4. A method for producing a three-dimensional foam plastic replica having the outline of a two-dimensional design, comprising (a) providing a sheet of polystyrene foam having a thickness of about 0.06 inches to about 0.25 inches, and having at least one smooth surface,

(b) printing a heat-resistant mask in the shape of said design on said surface using a heat resistant ink, and

(c) exposing the mask-bearing surface to a high temperature flame source spaced at a distance from said surface for a time sufiicient to produce substantially complete collapse and dissipation of the unmasked areas of the sheet, whereby a three-dimensional foam plastic replica having the outline of said design is produced.

5. The method of claim 4, wherein said design has the outline of a typographic element.

References Cited UNITED STATES PATENTS 3,170,008 2/1965 Levine 264-293 3,454,413 7/1969 Miller 264-321 2,722,719 11/ 1955 Altstadter 264-321 2,914,109 11/1959 Hsu et a1 264-321 3,549,733 12/ 1970 Caddell 264- MAURICE I. WELSH, Primary Examiner E. C. RZUCIDLO, Assistant Examiner U.'S. Cl. X.R.

Referenced by
Citing PatentFiling datePublication dateApplicantTitle
US3949028 *Oct 23, 1974Apr 6, 1976Eiwa Chemical Industrial Co., Ltd.Method of making cellular polymeric shaped articles having relief patterns
US3991145 *May 28, 1975Nov 9, 1976Log Etronics Inc.Method of making a printing plate from a porous substrate
US3999918 *May 28, 1975Dec 28, 1976Log Etronics Inc.Apparatus for making a printing plate from a porous substrate
US4064205 *Jul 2, 1974Dec 20, 1977Logetronics, Inc.Method for making a printing plate from a porous substrate
US5407617 *Oct 27, 1992Apr 18, 1995Tarkett Pegulan AgMethod of forming latex-, PVC- and plasticizer-free foamed floor or wall coverings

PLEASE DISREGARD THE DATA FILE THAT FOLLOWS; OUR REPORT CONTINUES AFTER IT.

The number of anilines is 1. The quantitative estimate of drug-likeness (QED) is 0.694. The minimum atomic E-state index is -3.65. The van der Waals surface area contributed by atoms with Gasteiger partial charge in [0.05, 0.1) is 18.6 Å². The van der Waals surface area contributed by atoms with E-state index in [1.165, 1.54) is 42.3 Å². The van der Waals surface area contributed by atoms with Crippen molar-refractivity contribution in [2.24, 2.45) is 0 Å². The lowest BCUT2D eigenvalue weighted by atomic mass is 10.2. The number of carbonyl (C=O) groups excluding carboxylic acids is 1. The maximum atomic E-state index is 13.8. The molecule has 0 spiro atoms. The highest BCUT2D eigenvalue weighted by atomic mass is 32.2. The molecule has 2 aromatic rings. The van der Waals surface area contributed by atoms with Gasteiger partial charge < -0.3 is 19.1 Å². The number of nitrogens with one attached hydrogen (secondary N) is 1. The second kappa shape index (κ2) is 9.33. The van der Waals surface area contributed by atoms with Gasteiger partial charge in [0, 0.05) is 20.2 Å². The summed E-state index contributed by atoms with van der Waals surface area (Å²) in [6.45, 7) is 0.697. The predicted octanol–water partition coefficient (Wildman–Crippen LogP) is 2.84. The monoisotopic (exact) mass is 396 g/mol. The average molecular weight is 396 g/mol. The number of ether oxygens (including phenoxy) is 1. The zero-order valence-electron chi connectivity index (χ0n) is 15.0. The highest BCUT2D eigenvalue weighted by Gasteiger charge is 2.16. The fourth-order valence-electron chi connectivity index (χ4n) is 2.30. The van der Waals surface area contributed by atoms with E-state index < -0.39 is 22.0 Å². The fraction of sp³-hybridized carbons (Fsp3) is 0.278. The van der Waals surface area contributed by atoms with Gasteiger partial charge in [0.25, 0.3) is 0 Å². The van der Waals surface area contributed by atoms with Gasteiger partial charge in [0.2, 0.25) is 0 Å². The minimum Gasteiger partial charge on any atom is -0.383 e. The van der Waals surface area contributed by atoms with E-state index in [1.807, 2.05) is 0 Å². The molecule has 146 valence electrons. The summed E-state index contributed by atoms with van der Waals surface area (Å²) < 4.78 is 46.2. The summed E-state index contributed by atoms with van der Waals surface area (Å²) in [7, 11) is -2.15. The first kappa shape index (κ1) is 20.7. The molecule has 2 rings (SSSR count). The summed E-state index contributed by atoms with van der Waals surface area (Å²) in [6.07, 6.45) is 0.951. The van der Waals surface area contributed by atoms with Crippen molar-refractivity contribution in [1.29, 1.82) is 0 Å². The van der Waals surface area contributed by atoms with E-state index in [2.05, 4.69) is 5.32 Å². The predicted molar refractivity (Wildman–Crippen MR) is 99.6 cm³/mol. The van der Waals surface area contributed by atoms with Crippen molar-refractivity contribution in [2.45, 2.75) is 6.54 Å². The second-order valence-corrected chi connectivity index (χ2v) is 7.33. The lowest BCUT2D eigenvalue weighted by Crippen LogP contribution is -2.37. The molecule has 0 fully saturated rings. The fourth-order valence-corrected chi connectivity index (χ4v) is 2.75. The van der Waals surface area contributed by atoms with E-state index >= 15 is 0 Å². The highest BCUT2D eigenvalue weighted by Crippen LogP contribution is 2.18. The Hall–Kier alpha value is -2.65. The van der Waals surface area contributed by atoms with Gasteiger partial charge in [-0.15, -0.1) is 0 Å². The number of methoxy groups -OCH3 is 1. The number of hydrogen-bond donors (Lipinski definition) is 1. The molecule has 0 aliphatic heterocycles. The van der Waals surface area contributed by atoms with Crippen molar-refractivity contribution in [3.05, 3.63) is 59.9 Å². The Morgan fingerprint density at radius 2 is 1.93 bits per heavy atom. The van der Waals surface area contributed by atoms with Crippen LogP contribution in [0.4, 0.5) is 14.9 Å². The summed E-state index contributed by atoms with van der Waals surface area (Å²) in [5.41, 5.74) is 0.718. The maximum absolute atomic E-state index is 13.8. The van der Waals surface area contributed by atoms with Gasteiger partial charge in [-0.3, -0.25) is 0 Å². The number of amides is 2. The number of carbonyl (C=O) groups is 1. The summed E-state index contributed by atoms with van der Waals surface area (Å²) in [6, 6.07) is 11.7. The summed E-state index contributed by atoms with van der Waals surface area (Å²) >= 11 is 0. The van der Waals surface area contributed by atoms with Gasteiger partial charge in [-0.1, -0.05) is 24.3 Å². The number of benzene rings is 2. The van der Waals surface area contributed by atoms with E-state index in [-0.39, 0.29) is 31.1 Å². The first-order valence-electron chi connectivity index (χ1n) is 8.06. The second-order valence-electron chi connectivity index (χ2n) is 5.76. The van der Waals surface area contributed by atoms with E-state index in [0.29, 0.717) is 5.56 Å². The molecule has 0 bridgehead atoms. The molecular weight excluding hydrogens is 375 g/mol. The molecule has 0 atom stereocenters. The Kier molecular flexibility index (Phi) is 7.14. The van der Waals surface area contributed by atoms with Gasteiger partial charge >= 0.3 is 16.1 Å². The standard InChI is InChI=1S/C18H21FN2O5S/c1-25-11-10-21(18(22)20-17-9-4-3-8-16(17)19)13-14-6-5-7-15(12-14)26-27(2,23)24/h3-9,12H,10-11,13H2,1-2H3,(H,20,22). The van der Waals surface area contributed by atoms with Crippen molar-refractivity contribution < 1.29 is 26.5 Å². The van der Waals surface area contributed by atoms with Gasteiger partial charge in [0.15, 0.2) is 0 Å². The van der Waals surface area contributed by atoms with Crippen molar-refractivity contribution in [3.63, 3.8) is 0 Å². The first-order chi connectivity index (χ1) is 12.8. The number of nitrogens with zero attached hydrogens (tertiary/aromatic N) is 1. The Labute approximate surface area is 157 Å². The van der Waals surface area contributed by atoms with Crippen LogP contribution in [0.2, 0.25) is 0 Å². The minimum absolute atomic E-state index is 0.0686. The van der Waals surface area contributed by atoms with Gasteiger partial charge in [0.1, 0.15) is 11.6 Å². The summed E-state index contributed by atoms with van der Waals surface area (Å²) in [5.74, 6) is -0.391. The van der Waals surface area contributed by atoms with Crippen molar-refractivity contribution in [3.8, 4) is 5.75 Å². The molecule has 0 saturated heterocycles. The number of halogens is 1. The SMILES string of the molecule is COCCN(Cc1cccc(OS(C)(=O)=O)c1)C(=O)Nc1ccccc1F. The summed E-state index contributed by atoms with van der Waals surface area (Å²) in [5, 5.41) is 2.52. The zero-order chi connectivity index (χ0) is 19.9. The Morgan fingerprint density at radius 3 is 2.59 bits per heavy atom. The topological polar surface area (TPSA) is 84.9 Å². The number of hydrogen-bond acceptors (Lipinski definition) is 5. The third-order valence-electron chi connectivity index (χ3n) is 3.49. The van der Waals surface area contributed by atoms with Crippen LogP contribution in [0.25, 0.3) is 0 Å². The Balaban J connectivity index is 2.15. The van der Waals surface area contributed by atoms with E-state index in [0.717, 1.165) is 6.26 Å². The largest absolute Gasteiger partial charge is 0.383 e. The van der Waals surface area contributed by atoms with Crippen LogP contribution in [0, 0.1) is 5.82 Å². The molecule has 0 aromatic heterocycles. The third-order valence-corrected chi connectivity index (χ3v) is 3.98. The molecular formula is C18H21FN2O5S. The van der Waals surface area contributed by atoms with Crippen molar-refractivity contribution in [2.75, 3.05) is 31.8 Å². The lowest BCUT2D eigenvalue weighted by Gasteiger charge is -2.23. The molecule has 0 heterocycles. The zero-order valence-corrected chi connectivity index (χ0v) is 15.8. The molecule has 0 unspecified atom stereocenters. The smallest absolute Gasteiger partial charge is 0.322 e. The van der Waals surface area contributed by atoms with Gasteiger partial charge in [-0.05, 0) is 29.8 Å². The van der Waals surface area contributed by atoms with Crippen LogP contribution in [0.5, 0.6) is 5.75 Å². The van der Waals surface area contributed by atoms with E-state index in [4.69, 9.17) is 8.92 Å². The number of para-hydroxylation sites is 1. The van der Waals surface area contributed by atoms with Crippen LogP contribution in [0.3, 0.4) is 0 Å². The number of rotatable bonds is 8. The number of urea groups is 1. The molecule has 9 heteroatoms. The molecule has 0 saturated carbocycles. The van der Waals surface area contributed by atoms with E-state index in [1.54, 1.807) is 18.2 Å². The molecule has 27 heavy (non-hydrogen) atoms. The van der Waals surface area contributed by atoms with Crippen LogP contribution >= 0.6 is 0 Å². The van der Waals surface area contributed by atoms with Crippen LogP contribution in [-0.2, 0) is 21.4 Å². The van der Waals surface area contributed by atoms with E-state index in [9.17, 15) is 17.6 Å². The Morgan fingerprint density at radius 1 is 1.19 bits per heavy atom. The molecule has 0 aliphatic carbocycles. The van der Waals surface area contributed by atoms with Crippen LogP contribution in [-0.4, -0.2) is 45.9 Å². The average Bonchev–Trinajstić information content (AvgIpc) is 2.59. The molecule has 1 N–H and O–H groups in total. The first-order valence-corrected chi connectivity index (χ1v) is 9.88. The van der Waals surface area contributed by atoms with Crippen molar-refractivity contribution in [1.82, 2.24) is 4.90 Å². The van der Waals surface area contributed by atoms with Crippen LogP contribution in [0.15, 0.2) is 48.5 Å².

US5741459 *Dec 28, 1994Apr 21, 1998Mitsubishi Pencil Kabushiki KaishaProcess for preparing stamp
US5843352 *Feb 5, 1997Dec 1, 1998Chi; Cheng-HsianProduction method for peripheral ornamental strips for foamed insoles
US5878668 *Jul 3, 1997Mar 9, 1999Mitsubishi Pencil Kabushiki KaishaProcess for preparing stamp
US5882569 *Oct 12, 1994Mar 16, 1999Maes; CarloMethod and installation for manufacturing decorative panels
US6092465 *Mar 3, 1998Jul 25, 2000United Container Machinery, Inc.Method and apparatus for providing erasable relief images
US7892634May 30, 2007Feb 22, 2011Campbell Keith C3-D relief pattern blank and method of using
US9296126Mar 9, 2010Mar 29, 2016Microgreen Polymers, Inc.Deep drawn microcellularly foamed polymeric containers made via solid-state gas impregnation thermoforming
US9296185Apr 19, 2011Mar 29, 2016Dart Container CorporationMethod for joining thermoplastic polymer material
US9427903Jul 9, 2012Aug 30, 2016Dart Container CorporationRoll fed flotation/impingement air ovens and related thermoforming systems for corrugation-free heating and expanding of gas impregnated thermoplastic webs
US20070292807 *May 30, 2007Dec 20, 2007Campbell Keith C3-D relief pattern blank and method of using
US20100052201 *Mar 3, 2009Mar 4, 2010Microgreen Polymers, Inc.Foamed cellular panels and related methods
WO2004108435A1 *Jun 10, 2003Dec 16, 2004Alexander Sergeevich TurinMethod and apparatus for relief design making
WO2014145763A1 *Mar 17, 2014Sep 18, 2014Microgreen Polymers, Inc.Ink debossing of thermoplastic materials
Classifications
U.S. Classification264/321, 264/293, 101/467, 264/52, 101/401.1, 264/80
International ClassificationB41M1/26, B44C3/00, B29C44/34, B41M5/36, G09F7/00, B41M7/00, B29C44/56, B44C3/04, G09F7/16, B41M1/30
Cooperative ClassificationB41M7/00, B29C44/5636, B41M1/30, B44C3/044, G09F7/165, B41M5/36, B44C3/00, B44C3/04
European ClassificationB41M1/30, B41M5/36, B41M7/00, G09F7/16B, B44C3/04D, B44C3/00, B29C44/56F2, B44C3/04